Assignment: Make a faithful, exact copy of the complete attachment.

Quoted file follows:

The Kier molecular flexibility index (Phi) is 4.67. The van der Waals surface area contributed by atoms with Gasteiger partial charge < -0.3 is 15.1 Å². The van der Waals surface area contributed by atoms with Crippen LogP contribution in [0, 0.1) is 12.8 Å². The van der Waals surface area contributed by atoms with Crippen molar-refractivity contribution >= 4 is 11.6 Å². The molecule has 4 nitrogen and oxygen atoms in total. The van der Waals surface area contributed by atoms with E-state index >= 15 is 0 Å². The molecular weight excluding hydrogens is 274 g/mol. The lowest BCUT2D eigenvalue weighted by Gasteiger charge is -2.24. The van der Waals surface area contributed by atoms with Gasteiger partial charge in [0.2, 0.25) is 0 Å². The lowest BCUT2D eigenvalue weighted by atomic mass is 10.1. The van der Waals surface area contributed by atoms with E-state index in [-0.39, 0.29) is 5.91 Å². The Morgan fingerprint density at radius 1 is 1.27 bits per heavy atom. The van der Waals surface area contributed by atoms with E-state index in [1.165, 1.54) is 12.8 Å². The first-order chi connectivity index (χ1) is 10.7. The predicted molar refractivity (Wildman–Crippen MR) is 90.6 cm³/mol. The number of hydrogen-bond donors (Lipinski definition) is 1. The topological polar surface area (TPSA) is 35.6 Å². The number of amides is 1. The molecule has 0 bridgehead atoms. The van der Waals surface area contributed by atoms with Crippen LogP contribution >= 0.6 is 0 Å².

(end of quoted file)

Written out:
The Kier molecular flexibility index (Phi) is 4.67. The van der Waals surface area contributed by atoms with Gasteiger partial charge < -0.3 is 15.1 Å². The van der Waals surface area contributed by atoms with Crippen LogP contribution in [0, 0.1) is 12.8 Å². The van der Waals surface area contributed by atoms with Crippen molar-refractivity contribution >= 4 is 11.6 Å². The molecule has 4 nitrogen and oxygen atoms in total. The van der Waals surface area contributed by atoms with E-state index >= 15 is 0 Å². The molecular weight excluding hydrogens is 274 g/mol. The lowest BCUT2D eigenvalue weighted by Gasteiger charge is -2.24. The van der Waals surface area contributed by atoms with Gasteiger partial charge in [0.2, 0.25) is 0 Å². The lowest BCUT2D eigenvalue weighted by atomic mass is 10.1. The van der Waals surface area contributed by atoms with E-state index in [-0.39, 0.29) is 5.91 Å². The Morgan fingerprint density at radius 1 is 1.27 bits per heavy atom. The van der Waals surface area contributed by atoms with E-state index in [1.165, 1.54) is 12.8 Å². The first-order chi connectivity index (χ1) is 10.7. The predicted molar refractivity (Wildman–Crippen MR) is 90.6 cm³/mol. The number of hydrogen-bond donors (Lipinski definition) is 1. The topological polar surface area (TPSA) is 35.6 Å². The number of amides is 1. The molecule has 0 bridgehead atoms. The van der Waals surface area contributed by atoms with Crippen LogP contribution >= 0.6 is 0 Å².